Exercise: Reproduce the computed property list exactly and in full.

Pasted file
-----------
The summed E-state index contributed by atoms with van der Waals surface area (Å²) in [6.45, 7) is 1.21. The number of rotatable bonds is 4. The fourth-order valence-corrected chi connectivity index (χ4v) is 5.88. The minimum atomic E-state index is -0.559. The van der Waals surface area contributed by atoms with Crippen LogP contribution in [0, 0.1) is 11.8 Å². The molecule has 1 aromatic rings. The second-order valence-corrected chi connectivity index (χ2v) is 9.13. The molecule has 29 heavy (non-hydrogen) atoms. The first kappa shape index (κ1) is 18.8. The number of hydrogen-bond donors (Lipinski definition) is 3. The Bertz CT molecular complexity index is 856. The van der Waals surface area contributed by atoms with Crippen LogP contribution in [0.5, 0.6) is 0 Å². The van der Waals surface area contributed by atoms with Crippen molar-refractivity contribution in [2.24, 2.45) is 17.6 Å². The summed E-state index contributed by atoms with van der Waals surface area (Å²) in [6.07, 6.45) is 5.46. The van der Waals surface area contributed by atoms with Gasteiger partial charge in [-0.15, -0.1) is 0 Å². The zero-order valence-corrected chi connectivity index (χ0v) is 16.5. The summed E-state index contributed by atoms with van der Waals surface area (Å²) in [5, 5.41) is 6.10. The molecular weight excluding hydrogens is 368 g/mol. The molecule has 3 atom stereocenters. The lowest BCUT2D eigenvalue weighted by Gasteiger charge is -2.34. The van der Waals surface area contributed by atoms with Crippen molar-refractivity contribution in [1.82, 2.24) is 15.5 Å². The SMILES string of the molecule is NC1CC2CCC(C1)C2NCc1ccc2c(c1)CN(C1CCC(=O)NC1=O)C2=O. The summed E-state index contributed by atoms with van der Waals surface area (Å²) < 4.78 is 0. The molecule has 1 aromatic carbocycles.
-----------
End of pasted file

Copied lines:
The summed E-state index contributed by atoms with van der Waals surface area (Å²) in [6.45, 7) is 1.21. The number of rotatable bonds is 4. The fourth-order valence-corrected chi connectivity index (χ4v) is 5.88. The minimum atomic E-state index is -0.559. The van der Waals surface area contributed by atoms with Crippen LogP contribution in [0, 0.1) is 11.8 Å². The molecule has 1 aromatic rings. The second-order valence-corrected chi connectivity index (χ2v) is 9.13. The molecule has 29 heavy (non-hydrogen) atoms. The first kappa shape index (κ1) is 18.8. The number of hydrogen-bond donors (Lipinski definition) is 3. The Bertz CT molecular complexity index is 856. The van der Waals surface area contributed by atoms with Crippen LogP contribution in [0.5, 0.6) is 0 Å². The van der Waals surface area contributed by atoms with Crippen molar-refractivity contribution in [2.24, 2.45) is 17.6 Å². The summed E-state index contributed by atoms with van der Waals surface area (Å²) in [6.07, 6.45) is 5.46. The van der Waals surface area contributed by atoms with Gasteiger partial charge in [-0.15, -0.1) is 0 Å². The zero-order valence-corrected chi connectivity index (χ0v) is 16.5. The summed E-state index contributed by atoms with van der Waals surface area (Å²) in [5, 5.41) is 6.10. The molecular weight excluding hydrogens is 368 g/mol. The molecule has 3 atom stereocenters. The lowest BCUT2D eigenvalue weighted by Gasteiger charge is -2.34. The van der Waals surface area contributed by atoms with Crippen molar-refractivity contribution in [1.82, 2.24) is 15.5 Å². The SMILES string of the molecule is NC1CC2CCC(C1)C2NCc1ccc2c(c1)CN(C1CCC(=O)NC1=O)C2=O. The summed E-state index contributed by atoms with van der Waals surface area (Å²) < 4.78 is 0. The molecule has 1 aromatic carbocycles.